Feinstein is one of the New York School photograhers who rose to prominence between the 1930s and 1960s, capturing street life scenes that shared the flavor and fight of New York City through drastic changes. His works hang permanently in the Museum of Modern Art, the Museum of the City of New York, and the Jewish Museum. His body lives in Massachusetts. His heart beats in Coney Island.
Check out the full photo set.
Five man pile-up, Coney Island, 1949 (Source: HaroldFeinstein.com)
January 31, 2014, marks the first day of the 15-day-long Chinese Lunar New Year celebration, and we would like to wish our Asian neighbors a hearty gung hay fat choy!
It’s the year of the horse, a symbol of energy, warmth, intelligence and ability. People born during the year of the horse are believed to be born communicators; clever and talkative. They can also be superficial and hot-blooded. But we like them anyway.
Some celebrities born the year of the horse include Harrison Ford, Sir Isaac Newton, Barbara Streisand, Kobe Bryant, and Emperors Kangxi and Yongzheng of China’s Qing Dynasty. Duh.
A happy, healthy and prosperous New Year to you all!
Jerry Seinfeld and comedian Todd Barry visited Coney Island in the latest episode of Seinfeld’s web series Comedians in Cars Getting Coffee.
Barry, a stand up comedian from the Bronx, is know for voicing characters in shows including Dr. Katz, Tom Goes to the Mayor and Aqua Teen Hunger Force, as well as a supporting role in Darren Aronofsky’s The Wrestler.
Seinfeld picks Barry up from the East Village in a 1966 MGB Roadster, and explains to him the point of a convertible sports car: “You want to look stylish. You want to feel fun loving, so that other people are attracted to you as a vivacious individual.”
If you’ve never seen Comedians in Cars Getting Coffee, it’s exactly what it sounds like. Seinfeld picks up one of his comedian buddies, they drive around for a while, and get some coffee.
The duo drove through the Battery Tunnel (which, in a convertible, they describe as “great;” I’d think it be the express lane to cancer and syphilis), then underneath the Verrazano on the Belt Parkway, and finally meander through Coney Island’s streets before parking (rather terribly) next to the Cyclone. They walk the boardwalk while discussing how sad the businesses look, stop into Tom’s Diner, and hit Nathan’s where they call the hot dog eating contest “disgusting.”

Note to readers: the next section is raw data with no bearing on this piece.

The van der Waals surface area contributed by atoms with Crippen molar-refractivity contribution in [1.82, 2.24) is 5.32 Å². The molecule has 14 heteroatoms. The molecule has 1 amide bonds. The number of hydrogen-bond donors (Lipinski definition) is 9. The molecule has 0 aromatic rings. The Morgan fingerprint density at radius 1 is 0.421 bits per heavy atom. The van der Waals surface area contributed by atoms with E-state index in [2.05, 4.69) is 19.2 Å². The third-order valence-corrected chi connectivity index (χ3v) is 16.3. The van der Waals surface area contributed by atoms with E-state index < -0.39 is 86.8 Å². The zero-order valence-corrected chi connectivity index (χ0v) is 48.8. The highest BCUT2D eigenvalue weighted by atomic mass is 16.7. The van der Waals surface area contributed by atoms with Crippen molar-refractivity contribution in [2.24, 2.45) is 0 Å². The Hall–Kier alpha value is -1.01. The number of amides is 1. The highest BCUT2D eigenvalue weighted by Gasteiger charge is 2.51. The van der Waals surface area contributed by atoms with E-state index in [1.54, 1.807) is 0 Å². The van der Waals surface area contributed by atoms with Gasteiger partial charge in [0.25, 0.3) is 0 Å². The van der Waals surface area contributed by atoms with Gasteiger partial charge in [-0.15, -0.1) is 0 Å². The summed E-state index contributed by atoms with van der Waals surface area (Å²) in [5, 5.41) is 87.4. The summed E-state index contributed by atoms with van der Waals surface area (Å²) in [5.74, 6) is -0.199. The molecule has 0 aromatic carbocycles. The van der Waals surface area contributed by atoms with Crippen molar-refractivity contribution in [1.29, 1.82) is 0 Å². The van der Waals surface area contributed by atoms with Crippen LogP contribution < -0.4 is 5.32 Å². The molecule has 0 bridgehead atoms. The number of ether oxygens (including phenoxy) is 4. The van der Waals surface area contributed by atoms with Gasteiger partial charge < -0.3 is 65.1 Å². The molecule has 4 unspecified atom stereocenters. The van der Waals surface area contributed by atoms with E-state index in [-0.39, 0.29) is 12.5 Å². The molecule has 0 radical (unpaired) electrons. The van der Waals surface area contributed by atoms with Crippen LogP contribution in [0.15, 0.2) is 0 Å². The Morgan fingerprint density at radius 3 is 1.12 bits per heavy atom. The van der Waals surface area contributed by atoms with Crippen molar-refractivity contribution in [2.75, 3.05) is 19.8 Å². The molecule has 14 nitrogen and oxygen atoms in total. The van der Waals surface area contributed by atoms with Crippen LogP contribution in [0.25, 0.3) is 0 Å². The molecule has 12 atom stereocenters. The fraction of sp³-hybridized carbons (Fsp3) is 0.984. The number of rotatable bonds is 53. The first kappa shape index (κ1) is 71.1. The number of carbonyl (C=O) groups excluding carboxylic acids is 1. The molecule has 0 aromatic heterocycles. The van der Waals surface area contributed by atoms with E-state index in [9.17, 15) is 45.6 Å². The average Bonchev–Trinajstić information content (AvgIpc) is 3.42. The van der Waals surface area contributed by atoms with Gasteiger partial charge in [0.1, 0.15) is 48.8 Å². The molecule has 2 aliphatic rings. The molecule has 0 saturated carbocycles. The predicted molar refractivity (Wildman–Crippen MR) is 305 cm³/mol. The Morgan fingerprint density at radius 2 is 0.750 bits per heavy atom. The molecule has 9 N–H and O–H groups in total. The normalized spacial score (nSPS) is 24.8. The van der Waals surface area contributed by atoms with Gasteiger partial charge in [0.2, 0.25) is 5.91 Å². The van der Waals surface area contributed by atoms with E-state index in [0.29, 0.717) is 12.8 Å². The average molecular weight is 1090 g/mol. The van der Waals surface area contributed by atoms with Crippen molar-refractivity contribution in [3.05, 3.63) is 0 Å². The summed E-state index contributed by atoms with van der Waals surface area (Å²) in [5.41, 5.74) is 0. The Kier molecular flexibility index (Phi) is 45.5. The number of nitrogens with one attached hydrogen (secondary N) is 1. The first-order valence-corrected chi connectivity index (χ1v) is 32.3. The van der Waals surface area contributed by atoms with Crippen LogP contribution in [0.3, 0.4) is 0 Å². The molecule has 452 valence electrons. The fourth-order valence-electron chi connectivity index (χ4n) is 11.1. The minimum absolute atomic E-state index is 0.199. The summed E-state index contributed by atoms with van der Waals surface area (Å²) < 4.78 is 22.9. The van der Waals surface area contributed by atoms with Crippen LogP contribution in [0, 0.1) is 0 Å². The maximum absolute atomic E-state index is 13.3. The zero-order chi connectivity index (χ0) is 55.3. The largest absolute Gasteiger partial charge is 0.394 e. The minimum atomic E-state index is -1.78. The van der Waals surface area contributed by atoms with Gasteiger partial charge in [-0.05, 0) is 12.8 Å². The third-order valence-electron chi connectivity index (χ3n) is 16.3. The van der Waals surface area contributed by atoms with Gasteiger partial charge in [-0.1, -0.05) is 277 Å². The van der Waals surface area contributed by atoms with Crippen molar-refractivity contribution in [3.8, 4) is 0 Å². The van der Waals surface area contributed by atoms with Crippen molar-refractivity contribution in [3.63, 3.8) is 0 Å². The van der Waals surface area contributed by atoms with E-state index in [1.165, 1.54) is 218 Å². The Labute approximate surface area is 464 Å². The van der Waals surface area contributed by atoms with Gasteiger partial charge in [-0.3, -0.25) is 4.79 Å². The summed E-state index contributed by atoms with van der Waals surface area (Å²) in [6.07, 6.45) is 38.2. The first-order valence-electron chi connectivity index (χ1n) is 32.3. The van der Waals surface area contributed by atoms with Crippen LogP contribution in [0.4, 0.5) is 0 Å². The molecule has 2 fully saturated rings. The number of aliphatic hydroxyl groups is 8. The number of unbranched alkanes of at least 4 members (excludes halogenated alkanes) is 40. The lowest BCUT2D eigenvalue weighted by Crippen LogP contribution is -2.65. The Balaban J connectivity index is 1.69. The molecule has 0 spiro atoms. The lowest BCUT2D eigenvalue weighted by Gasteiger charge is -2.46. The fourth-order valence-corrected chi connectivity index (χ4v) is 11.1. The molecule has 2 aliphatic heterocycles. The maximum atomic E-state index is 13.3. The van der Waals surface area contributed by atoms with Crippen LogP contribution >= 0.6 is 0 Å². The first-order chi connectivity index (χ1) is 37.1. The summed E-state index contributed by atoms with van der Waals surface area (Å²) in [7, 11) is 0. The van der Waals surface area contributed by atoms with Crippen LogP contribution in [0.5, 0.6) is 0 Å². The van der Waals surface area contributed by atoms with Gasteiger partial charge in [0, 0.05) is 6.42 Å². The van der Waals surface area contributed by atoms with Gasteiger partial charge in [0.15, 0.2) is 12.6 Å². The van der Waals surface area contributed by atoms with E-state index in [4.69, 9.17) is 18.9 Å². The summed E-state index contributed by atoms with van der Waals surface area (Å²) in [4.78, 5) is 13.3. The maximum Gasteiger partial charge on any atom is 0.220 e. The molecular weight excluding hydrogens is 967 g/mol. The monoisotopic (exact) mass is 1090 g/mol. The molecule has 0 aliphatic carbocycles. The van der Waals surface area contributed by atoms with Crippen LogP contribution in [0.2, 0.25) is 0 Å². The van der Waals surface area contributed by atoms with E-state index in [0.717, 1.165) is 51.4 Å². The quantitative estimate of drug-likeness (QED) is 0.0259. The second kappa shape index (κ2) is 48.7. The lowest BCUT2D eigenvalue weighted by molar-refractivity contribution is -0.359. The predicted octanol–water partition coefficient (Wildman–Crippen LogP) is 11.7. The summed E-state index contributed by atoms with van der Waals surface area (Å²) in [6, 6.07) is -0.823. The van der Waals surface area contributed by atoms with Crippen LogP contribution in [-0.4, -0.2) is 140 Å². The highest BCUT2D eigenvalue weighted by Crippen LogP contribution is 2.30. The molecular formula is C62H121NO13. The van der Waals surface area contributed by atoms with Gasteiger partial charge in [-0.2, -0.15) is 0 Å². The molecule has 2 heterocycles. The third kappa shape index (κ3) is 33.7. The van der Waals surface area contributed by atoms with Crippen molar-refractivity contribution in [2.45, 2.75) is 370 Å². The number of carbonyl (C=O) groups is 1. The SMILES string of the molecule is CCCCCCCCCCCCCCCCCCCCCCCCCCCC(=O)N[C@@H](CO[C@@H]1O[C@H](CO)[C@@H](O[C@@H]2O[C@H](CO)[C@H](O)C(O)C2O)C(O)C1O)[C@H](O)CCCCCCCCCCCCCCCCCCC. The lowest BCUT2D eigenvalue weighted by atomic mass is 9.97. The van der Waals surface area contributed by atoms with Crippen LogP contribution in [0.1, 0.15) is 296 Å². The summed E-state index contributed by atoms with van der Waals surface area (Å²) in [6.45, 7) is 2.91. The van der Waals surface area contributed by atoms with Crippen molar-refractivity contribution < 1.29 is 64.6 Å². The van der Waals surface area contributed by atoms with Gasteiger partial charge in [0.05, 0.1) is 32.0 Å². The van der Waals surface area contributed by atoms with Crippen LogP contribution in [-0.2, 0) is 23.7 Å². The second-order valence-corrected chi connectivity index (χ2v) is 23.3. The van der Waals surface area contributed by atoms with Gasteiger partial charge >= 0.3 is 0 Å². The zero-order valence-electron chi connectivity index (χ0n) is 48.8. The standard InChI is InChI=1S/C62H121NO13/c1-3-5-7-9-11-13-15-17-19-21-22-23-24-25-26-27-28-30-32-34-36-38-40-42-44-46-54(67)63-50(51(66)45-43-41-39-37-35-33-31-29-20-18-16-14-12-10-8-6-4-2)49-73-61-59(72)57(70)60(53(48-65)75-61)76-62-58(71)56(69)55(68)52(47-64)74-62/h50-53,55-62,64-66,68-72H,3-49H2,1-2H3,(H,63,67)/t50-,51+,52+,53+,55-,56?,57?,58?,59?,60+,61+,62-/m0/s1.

Eventually there’s a comment about being a sperm impregnating the city. Check out the whole thing below.
Local guru and Made in Brooklyn founder Dom Gervasi is coming back to his native Bensonhurst, according to his Facebook account.
For those of you who don’t know who he is (gasp), Gervasi is the founder of a touring company called Made in Brooklyn Tours and grew up in Bensonhurst. The tour company takes customers on a guided trip through the borough.
The son of Italian immigrants, Gervasi grew up on the block where “Mama Sbarro opened her first Salumeria in Bensonhurst,” according to a Q&A we did in 2012. Dom is a licensed NYC Sightseeing Guide. And up until now he lived in Bay Ridge (for shame!).
Gervasi writes in his post, “After an intense, emotionally draining search, I found my new home in Bensonhurst, my native land, where we still close the lights and doors and demand that you sit down for a cup of eXpresso when you come in.”
He notes that the neighborhood isn’t exactly the same one he left.
“No longer the domain of Italian-Americans alone, Bensonhurst is ethnically diverse – looking forward to traveling without leaving the country,” he wrote.
In the Q&A, Gervasi reveals that he has a sixth sense to actually “taste” neighborhoods. He then describes Bensonhurst’s taste:
Today? It tastes like Szechuan raviolis smothered with red sauce and a side of rice and beans. It’s a mix of swaggering attitude, pragmatic thriftiness infused with the indomitable spirit of Rocky Balboa.
Welcome back, Dom. We’re happy to have you. Just… y’know, don’t try to taste us or anything.
Quote the internet: ERMAHGUD! BEYONCE’S GOT A NEW MOOZAK VIDYA!
Beyonce’s new Coney Island-themed music video for her song “XO” dropped on Monday, causing my news alerts to go haywire with mentions of Coney Island. So, apparently, I can’t get back to bringing you the news until we give Beyonce some publicity that she didn’t pay us for, per our agreement with the Devil.
Beyonce spent a day in Coney Island this summer to shoot the video, riding the Cyclone and Wonder Wheel and bumping her gratuitous ass off at Eldorado.
She also made a woman cry.
I mention it because everyone seems to have stopped talking about it with the release of her new video, but she did. She scared a woman nearly to death, locked her in a cage and dangled her from great heights for half an hour while Beyonce’s team of
slaves professionals blotted more concealer and eyeliner on the star’s heavenly flesh.
Okay, so maybe that’s a little dramatic. When Beyonce went to shoot the Wonder Wheel portion of the video, operators thought they cleared the ride out. Apparently they forgot one couple who they left at the top for about 30 minutes. When they were let off, the woman had been crying. Apparently, Beyonce was unaware of this whole thing – although I find it hard to believe Beyonce is anything less than omniscient.
Anyway, about the music video. It’s actually pretty awesome how heavily it features Coney Island. It doesn’t quite feel like a music video though – really, it’s just more of a long, pretty commercial for Coney Island. I can live with that.
My favorite part is at the 0:47 mark, when one of the arcade carnies, apparently unaware of Beyonce’s divinity, attempts to stop the cameramen from recording and pushes the lens away. I’m glad they left that in. That is Coney Island.
Earlier this week we brought you a great video from one of our contributors that chronicled people’s reactions to the Dyker Heights holiday lights, and yesterday we featured a fantastic set of photos from a local photographer who attempted to capture the entire breadth of the displays’ diversity.
Today we share our appreciation for this awesome community tradition with the final post in this three-part series with the video above, which beautifully showcases the decorated homes throughout the neighborhood, set to some appropriate music. It’s a video we found on YouTube by user Alexandr Belikov, who we thank for his great cinematography.